Sunday, April 28, 2013


I have given lectures, done numerous television and video episodes, written articles and taught for years, but nothing compares with the worldwide influence the web has provided these past few years.  It is truly amazing that I can sit down in my office at work,  turn on my computer, and create something that literally thousands of other like minded people with be able to see in seconds.

A good example of how this works as a specialized communication tool is the emergence of focused speciality interest group sites, like Lumberjocks.  On the one hand, it provides a central discussion and information platform for thousands of woodworkers who can share their experiences and talent.  But at the same time, I wonder how much work is actually being done, as these guys spend their days in front of the computer instead of standing in front of the bench.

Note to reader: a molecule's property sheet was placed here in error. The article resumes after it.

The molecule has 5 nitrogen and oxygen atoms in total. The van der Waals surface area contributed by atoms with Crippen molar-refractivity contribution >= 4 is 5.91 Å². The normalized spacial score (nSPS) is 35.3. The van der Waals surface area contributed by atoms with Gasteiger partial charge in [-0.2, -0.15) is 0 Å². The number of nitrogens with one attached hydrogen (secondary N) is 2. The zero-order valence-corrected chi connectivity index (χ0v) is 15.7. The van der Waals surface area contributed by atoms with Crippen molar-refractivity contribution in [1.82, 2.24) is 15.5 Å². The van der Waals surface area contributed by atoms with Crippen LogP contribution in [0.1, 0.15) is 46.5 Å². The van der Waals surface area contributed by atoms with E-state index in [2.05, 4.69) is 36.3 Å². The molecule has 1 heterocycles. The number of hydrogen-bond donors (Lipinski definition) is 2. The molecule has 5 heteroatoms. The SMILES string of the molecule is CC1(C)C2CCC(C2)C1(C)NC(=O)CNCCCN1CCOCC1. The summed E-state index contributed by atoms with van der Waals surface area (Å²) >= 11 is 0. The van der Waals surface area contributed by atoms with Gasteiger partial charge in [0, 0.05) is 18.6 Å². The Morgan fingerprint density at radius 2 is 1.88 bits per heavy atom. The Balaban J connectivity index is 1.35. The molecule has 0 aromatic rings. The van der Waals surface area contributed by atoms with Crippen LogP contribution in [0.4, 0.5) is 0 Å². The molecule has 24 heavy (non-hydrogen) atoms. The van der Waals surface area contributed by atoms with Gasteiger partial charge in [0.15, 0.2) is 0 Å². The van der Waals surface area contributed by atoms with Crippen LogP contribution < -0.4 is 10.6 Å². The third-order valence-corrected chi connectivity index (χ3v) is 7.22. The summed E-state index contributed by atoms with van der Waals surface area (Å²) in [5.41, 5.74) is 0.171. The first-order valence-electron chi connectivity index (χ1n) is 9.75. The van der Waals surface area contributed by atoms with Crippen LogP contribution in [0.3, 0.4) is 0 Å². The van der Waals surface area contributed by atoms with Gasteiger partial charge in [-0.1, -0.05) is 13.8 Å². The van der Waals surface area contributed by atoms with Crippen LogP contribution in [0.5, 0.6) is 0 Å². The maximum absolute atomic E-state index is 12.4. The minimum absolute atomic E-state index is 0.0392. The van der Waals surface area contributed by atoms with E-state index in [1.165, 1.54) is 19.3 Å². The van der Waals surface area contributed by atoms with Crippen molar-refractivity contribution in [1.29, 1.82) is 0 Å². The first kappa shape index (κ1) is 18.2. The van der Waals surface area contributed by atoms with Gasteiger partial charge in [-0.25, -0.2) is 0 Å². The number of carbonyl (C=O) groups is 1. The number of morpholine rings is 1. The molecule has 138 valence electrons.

My partner, Patrice, is spending a fair amount of time posting online lately.  He cuts some marquetry, then posts.  He designs some more marquetry, then posts.  He does some French polish, then posts.  I can't complain, as the publicity is great for business, and it is important for others to see the kind of work we do here.

Recently, he posted a wonderful series of photos which explains in detail how we made the Treasure Box.  His post in Lumberjocks is much more clear than the post I made here on this blog.  You should check it out and can find the link here.Patrice Lejeune Treasure Box

Also on Lumberjocks is a new club, started by Paul Miller, who lives in Vancouver and is a big supporter of marquetry.  He had the idea of having a "chevalet club" where others can share their photos or questions about this unique tool.  What a great way to spread the news.

You can see this thread here. Chevalet Club

I remember the first time I saw a real chevalet and realized how cool that tool was.  That was nearly 40 years ago and it was virtually unknown to woodworkers in North America, except for a couple of workshops where Italian, German or French workers operated in secrecy.

Well, the secret is out!

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